Monday, September 29, 2008

A Sense of Reality

A United States-Iraq status of forces agreement seems closer now, according to Prime Minister Nouri al-Maliki :

Answering questions in his office situated in Baghdad's heavily guarded Green Zone, al-Maliki underscored that he is firmly committed to reaching an accord that would allow U.S. troops to remain in the country beyond next year.

"We regard negotiating and reaching such an agreement as a national endeavor, a national mission, a historic one. It is a very important agreement that involves the stability and the security of the country and the existence of foreign troops. It has a historic dimension," al-Maliki said.

The talks have been snagged in recent weeks over Iraq's demand that it have legal jurisdiction over U.S. forces in the country if they are accused of wrongdoing. But al-Maliki signaled that he is now willing to accept immunity for U.S. forces when they are pursuing their official duties, and would only demand Iraqi legal jurisdiction over them when not.

If this issue is resolved, he said, he believed the other "hanging issues" could be solved quickly.

After seemingly ignoring the fact that the next president might not want any forces in Iraq at all, let alone want an agreement regularizing their status, Maliki seems to have had his mind focused. Maybe he reads political polling data from America.

I find it hard to believe that the Iraqis would risk losing our protection in the next few years. The Iraqis still need us. Their air force, for example, is just beginning to get the basics of air transport and now aerial reconnaissance, with Iraq buying small American aircraft for the mission:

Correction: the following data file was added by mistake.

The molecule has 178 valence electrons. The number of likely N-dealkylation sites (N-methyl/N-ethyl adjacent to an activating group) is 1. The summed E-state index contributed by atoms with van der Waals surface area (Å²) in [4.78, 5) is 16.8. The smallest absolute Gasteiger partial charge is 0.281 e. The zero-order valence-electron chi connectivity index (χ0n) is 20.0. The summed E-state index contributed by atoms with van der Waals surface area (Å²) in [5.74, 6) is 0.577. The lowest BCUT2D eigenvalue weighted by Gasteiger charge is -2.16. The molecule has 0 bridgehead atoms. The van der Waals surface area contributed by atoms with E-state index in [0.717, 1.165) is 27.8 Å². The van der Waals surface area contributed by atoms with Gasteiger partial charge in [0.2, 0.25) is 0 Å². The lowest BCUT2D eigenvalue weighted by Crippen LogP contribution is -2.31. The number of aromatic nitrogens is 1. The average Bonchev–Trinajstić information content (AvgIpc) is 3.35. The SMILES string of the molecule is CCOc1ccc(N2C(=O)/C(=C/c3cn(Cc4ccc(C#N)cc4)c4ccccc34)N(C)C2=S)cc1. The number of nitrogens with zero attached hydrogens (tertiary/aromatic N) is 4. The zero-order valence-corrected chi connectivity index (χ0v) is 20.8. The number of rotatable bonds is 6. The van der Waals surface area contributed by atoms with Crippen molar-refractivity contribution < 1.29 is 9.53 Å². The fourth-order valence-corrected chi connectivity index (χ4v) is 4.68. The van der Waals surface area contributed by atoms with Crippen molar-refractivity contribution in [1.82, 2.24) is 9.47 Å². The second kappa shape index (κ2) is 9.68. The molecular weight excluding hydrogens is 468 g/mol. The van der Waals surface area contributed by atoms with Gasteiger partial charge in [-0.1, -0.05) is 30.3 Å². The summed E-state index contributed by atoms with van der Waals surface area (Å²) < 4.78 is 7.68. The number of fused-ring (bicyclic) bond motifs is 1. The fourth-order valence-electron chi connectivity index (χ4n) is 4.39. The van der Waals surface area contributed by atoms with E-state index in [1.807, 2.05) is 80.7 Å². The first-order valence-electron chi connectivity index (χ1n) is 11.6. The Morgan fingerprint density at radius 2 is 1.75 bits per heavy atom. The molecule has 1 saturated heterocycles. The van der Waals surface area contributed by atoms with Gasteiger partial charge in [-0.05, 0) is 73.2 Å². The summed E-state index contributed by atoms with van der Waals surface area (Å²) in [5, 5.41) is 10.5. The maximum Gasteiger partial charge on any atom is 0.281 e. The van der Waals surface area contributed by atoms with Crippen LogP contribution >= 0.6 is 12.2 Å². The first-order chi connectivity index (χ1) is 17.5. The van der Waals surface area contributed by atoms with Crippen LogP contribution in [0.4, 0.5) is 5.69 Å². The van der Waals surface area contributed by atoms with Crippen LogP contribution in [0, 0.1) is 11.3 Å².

The King Airs are small aircraft equipped with advanced aerial video technology enabling them to cover wide areas and send live feed to ground control centers, the Defense Ministry says. The twin-turboprop aircraft are produced by U.S. manufacturer Hawker Beechcraft Corp., based in Wichita, Kan.

Iraq once had a formidable air force, but it has been largely incapacitated since the 1991 Gulf War that followed Saddam Hussein's invasion of Kuwait.

Prime Minister Nouri al-Maliki's government hopes to regain control of the country's skies as it eventually takes over authority from the Americans.

The Iraqi army, too, just now mastering light infantry, needs years to get a handle on conventional armored warfare against enemy brigades and divisions.

Maliki seems to get this finally, as the first article notes, after his boasting earlier in the year, and knows we need to be actively helping the Iraqis in the near term:

"This would not be in the interests of Iraq nor in the interests of the United States. Our need for coalition forces is decreasing — but it still exists."

We could still lose this war. Remember, when we left South Vietnam in 1973, the Viet Cong were defeated. In 1975, North Vietnamese armored columns conquered South Vietnam, making our defeat of the Viet Cong rather irrelevant.

We could still go that route. And you'd remember this if you've been reading our polls.

The Iraqis can be grateful that their oil wealth means that a complete cut off of American aid next year would not be as catastrophic as it was for South Vietnam.